Monday, August 14, 2006

British airliner turned back over security scare

British airliner turned back over security scare
By Michael Smith

LONDON (Reuters) - A British Airways flight to New York was turned back to London's Heathrow airport on Sunday because of a security scare over a mobile phone that did not belong to any of the passengers, officials said.

The phone was later found to be safe, as the government said the threat to Britain of a terrorist attack had been downgraded to severe from the critical level last week when police said they had foiled a plot to blow up transatlantic airliners.

Despite the downgrading, the Transport Department warned in a statement: "This (still) means that a terrorist attack is still highly likely."

British Airways said the captain of the airliner, which was carrying 217 passengers, had decided to return to London as a precautionary measure.

"A mobile phone was located on board the aircraft which none of the passengers appeared to own," it said in a statement.

Mobile phones were banned from flights departing from British airports under new tough security measures introduced after the disclosure of the alleged plot to smuggle bombs on to aircraft disguised as drinks.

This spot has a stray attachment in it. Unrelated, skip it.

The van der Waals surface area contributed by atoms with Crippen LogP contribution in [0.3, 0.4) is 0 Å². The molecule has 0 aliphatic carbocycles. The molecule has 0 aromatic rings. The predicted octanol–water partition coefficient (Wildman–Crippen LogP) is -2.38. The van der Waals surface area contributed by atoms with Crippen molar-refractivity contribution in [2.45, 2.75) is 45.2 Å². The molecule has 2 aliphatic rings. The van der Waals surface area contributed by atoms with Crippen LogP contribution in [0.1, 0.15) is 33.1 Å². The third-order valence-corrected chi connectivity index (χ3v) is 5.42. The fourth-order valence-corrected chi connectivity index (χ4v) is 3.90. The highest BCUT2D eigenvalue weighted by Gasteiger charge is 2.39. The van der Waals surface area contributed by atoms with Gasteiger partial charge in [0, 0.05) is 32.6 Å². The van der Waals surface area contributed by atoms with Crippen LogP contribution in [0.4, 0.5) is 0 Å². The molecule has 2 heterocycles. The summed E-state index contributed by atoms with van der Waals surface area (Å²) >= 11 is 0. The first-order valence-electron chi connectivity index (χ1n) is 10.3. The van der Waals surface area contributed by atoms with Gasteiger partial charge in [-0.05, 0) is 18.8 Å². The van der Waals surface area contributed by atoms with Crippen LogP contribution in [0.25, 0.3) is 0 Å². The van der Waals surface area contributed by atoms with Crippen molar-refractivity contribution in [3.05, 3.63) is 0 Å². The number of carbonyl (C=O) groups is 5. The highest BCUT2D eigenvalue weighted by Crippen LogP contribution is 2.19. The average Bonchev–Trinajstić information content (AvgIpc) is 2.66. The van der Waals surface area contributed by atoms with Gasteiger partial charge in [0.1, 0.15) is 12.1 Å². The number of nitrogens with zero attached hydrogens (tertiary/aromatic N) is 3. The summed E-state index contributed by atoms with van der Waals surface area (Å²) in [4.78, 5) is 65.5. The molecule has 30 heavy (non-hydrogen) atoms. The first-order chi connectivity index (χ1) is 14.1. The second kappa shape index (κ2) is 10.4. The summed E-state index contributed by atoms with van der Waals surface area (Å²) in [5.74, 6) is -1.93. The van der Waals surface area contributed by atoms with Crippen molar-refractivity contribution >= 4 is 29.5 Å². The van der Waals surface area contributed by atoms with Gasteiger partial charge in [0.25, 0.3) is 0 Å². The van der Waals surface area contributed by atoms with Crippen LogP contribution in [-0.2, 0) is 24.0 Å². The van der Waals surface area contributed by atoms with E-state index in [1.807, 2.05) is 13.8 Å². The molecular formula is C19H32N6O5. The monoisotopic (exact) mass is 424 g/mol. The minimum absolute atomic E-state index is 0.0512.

Police said on Thursday they had foiled an attempt by would-be suicide bombers to blow up simultaneously up to 10 airlines flying to the United States. Twenty-four people were arrested.

Home Secretary (interior minister) John Reid said on Sunday another attempted terrorist attack on Britain was highly likely.

"We think we have the main suspects in this particular plot, but there could be others out there, perhaps people we don't know," Reid told BBC television.

"It is highly likely there will be another terrorist attempt. The threat of a terrorist attack in the United Kingdom is still very substantial," he said.

Reid said at least four plots had been thwarted since July last year when four Islamist suicide bombers killed 52 people on London buses and trains.

The new security measures have caused chaos at airports on both sides of the Atlantic.

British Airways canceled 30 percent of its flights from Heathrow on Sunday in a growing dispute with airport authorities over how to apply the tougher security.

Airlines said cancellations and disruptions showed no sign of easing.